The world of business moves quickly and you may have less than 60 seconds to make an impression that lasts. Enter the elevator pitch, so named to reflect the short period of time it takes to travel between floors. It’s a short and impactful summary intended to communicate the most important details of you or your business and capture the attention of your boss, an executive or potential investor. To ensure you’re making the most of every opportunity, check out these seven tips to create and deliver a perfect, powerful business pitch.
A positive, energetic disposition is key to creating a great first impression, so make sure you’re ready to go by eating a healthy, nutritious breakfast. It’s tempting to grab a quick snack or skip the meal altogether, but that’s a sure recipe for sagging willpower and energy levels. Stay fueled up with a meal of lean proteins and healthy carbs that’ll leave you feeling confident and ready to impress.
An elevator pitch is not intended as an advertisement, nor is it a call for help. Instead, hook your target by framing your pitch as an opportunity. If you’d like someone to engage with you and your business, treat them as a potential partner and offer a compelling case that working together can be mutually beneficial.
Perhaps more than anything else, the key to a great elevator pitch is ruthless efficiency. Don’t get bogged down with extraneous details and technical jargon. Carefully consider every word that you add to your pitch and ensure that it serves a direct purpose. Remember that the end goal is to quickly communicate your business vision in less than one minute and inspire a desire to find out more.
Your words are essential, but they only represent a small portion of your pitch. A beautifully worded pitch delivered without joy is bound to land with a thud, but kindling enthusiasm and anticipation is a surefire way to keep your message lodged in the front of a potential investor’s mind. Use your pitch as a chance to share your passion. Practice delivering it in a way that conveys your excitement and conviction.
The business world is rife with banal buzzwords and overused execuspeak. Scrap these canned clichés and set yourself apart by crafting a wholly original speech that highlights what makes you and your business unique. To ensure that your speech flows naturally and doesn’t sound like a soulless infomercial, have someone read it aloud to you and keep an ear out for any words or phrases that sound overly trite or formal.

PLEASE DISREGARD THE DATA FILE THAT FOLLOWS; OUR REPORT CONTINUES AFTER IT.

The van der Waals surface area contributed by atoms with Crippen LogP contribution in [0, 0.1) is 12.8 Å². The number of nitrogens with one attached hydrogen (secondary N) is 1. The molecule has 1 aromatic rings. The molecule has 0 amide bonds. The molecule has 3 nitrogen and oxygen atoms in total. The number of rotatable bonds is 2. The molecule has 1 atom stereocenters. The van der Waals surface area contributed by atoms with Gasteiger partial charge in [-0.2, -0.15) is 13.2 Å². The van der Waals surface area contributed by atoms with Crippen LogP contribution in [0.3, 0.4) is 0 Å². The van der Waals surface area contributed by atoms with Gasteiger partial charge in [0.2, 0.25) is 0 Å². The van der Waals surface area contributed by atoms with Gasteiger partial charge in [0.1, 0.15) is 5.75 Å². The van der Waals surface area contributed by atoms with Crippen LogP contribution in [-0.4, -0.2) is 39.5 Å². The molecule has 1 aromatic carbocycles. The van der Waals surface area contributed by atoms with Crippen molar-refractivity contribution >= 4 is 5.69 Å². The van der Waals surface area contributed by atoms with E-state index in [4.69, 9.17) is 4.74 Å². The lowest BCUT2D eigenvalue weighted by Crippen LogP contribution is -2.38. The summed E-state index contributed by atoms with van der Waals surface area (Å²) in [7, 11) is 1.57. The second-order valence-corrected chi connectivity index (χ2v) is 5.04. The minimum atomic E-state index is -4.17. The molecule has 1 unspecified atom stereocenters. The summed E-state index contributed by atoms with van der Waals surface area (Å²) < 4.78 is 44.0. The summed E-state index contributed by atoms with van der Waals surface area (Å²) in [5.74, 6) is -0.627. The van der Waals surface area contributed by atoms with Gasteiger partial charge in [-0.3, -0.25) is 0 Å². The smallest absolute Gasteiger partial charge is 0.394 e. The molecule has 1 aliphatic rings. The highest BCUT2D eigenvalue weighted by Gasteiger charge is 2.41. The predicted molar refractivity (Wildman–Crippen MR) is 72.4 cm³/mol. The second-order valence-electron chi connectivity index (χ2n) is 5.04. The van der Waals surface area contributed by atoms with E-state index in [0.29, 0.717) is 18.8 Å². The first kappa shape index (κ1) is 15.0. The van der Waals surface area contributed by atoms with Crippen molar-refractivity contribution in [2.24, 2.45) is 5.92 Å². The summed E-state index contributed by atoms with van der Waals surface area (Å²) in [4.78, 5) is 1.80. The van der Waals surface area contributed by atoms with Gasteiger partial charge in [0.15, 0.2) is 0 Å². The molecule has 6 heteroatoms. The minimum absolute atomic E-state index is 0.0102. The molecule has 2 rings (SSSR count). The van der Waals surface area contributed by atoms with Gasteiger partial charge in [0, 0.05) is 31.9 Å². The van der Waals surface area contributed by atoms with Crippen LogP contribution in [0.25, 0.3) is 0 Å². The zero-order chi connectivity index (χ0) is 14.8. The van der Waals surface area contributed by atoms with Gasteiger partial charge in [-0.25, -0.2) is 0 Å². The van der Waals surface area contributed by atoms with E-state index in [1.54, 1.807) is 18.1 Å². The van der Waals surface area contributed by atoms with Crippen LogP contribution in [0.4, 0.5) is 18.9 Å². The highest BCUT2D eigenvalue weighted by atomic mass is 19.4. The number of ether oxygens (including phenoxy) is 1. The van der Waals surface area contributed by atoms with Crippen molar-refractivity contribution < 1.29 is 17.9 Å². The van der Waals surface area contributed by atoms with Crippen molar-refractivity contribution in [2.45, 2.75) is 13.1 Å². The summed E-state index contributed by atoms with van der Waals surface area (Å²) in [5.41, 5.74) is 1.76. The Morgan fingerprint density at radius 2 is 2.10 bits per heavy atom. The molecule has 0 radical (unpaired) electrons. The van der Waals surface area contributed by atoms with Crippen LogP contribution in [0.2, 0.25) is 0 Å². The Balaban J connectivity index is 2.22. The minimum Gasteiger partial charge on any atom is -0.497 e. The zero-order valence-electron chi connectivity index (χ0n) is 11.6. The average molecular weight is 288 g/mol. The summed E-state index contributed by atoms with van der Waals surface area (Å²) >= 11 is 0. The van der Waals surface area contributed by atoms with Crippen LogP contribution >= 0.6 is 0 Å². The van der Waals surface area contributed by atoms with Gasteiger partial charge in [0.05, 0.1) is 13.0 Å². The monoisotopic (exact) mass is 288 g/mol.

Assuming you’ve managed to hook your listeners effectively, the next step is to demonstrate legitimacy and build some real excitement. Have you recently won a prestigious award or graduated from a premier business school? Work those details into your brief message, along with any other outstanding accomplishments that speak to your business bona fides. It’s also a good idea to provide a bit of financial background. Inform your listeners that you’ve identified a monetary target and you’re working to secure the funding you need for your venture. If it’s relevant to your industry, you may also wish to work in a mention of your follower count on social media.
After you’ve done the dirty work of making your pitch, be sure to close with some conversation. Remember that the goal of an effective business pitch is to create a connection, and the quickest way to do that is to find common ground with your audience upon which to begin building a relationship. Let others talk and take a genuine interest in what they have to say, paying particular attention to shared interests and aspirations. Follow up by asking insightful questions, and remember—you can never go amiss with a few kind words!
Summarizing your business venture and capturing the interest of your audience in the span of 30 to 60 seconds is no small task, but it doesn’t have to be a complicated affair. Armed with the tips above, and some Toastmasters confidence, you can craft a perfect pitch that’s sure to drum up interest and leave an impression on your listeners.
Beth Kotz is a contributing writer to Credit.com. She specializes in financial advice for female entrepreneurs, college students and recent graduates. She earned a degree in Communications and Media from DePaul University in Chicago, Illinois, where she continues to live and work.